The wholly amended Occupational Safety and Health Act (the OHSA) entered into force on January 16, 2020. The amendment:
Meanwhile, the Act on Punishment of Serious Accidents, etc, (the "Serious Accidents Act") was promulgated on 29 January 2021, and it is scheduled to enter into effect on 27 January 2022. The objective of the Serious Accidents Act is to reinforce safety and health measures taken by companies, as well as prevent the root cause of serious accidents. One of the key aspects of the Serious Accidents Act is the strengthened penal provisions that subjects business owners to criminal sanctions who are in violation of the same Act.
The Serious Accidents Act has joint penal provisions that may punish both the company and its owner (or responsible management personnel) who are in violation the said Act. According to the Serious Accidents Act, where a serious industrial accident or serious civil accident occurs, owner of the business or responsible management personnel who is in violation of the obligation to secure safety and health measures may be subject to imprisonment not less than one year or criminal fine not exceeding KRW1 billion in addition to criminal fine imposed against the company in the amount not exceeding KRW5 billion.
The Korean government has been taking various initiatives to minimise the adverse effect of the COVID-19 crisis from an employment perspective. However, most of these initiatives are temporary in nature designed to cope with the direct impacts of COVID-19 or temporary easing of existing legal schemes.
Some of these temporary initiatives that provide monetary support to employers or employees include subsidies paid to:
Conversely, initiatives that temporarily ease existing legal schemes, requirements, or payment procedures include lenient operation of:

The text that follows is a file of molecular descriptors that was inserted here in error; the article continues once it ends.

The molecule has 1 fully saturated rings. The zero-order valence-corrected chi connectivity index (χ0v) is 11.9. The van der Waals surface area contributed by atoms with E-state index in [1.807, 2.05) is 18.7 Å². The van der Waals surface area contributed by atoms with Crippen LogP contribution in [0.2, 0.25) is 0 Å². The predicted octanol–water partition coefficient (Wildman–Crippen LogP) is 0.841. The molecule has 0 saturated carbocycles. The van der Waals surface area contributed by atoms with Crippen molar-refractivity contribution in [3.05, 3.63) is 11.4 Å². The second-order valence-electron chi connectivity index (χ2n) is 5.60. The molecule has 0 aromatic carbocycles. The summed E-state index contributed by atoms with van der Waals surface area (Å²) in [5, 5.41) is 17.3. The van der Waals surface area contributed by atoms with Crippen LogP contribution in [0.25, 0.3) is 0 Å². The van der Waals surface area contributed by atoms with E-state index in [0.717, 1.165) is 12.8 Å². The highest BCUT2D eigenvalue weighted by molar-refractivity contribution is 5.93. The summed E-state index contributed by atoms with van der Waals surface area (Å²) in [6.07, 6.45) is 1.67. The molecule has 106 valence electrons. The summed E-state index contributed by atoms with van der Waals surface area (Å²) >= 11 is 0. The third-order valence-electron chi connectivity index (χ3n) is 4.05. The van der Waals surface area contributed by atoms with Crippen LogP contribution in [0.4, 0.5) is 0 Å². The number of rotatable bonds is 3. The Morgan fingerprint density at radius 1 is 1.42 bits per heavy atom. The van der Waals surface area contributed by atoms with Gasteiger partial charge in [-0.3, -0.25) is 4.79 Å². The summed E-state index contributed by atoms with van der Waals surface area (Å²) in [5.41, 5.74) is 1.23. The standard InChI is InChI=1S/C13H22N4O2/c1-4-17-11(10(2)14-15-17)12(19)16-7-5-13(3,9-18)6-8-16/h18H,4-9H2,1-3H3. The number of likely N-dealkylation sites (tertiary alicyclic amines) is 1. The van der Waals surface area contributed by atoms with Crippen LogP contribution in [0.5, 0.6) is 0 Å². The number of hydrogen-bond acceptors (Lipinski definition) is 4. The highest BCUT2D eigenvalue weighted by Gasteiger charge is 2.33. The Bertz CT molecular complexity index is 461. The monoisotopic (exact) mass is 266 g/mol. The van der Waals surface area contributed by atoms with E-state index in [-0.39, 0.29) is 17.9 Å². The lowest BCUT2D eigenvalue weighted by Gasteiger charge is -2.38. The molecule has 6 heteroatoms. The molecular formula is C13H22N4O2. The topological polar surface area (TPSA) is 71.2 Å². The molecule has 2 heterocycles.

Korean labour laws do not distinguish blue-collar workers from white-collar workers, and these terms are merely used to describe employees providing different categories of work. Hence, both blue-collar workers and white-collar workers fall under “employees” defined under the Labor Standards Act, and are subject to identical treatment under other labour-related laws. The Labor Standards Act defines “employees” as persons who provide labour to businesses or at workplaces for the purpose of earning wages, irrespective of job types.
Meanwhile, forms of employment can be largely categorised into two types:
The foregoing forms may be further narrowed down based on the employee’s employment contract period and roles.
There are no differences in statuses between employees across the job types. All types of workers are considered identically as employees under the Labor Standards Act, and all labour-related laws equally apply to both types of workers.
Among various types of employment contracts, the two major types are “employment contracts without a fixed term” (ie, indefinite employment contracts) and “employment contracts with a fixed term” (ie, definite employment contracts). The Labor Standards Act does not have provisions that separately govern the duration of employment contracts. Therefore, employers and employees may freely determine the employment contract durations.
However, definite employment contracts are governed by the Act on the Protection, etc, of Fixed-term and Part-time Workers (the Fixed-term Workers Act). According to Article 4 of the Fixed-term Workers Act, employment contracts with a fixed term in excess of two years are considered to be indefinite employment contracts.
Article 17(1) and (2) of the Labor Standards Act provides that employment contracts must explicitly provide for the terms and conditions of employment in writing. In particular, employment contracts must include provisions on:
Moreover, employers are obliged to deliver such employment contracts to the employees.
Maximum Working Hours
The Labor Standards Act provisions on working hours were recently amended on 28 February 2018. The maximum working hours per week has been reduced from 68 hours to 52 hours per week. This change has been in effect as of 1 July 2018.
Article 50(1) and (2) of the Labor Standards Act provides that working hours may not exceed eight hours per day and 40 hours per week. However, Article 53(1) allows employers to extend the foregoing working hours, as overtime, by up to 12 hours per week upon obtaining the relevant employee's consent.
For the purposes of determining the working hours, one week refers to seven days including holidays. Thus, the weekly maximum working hours with the permitted extensions is 52 hours (40 hours per week plus up to 12 hours of overtime).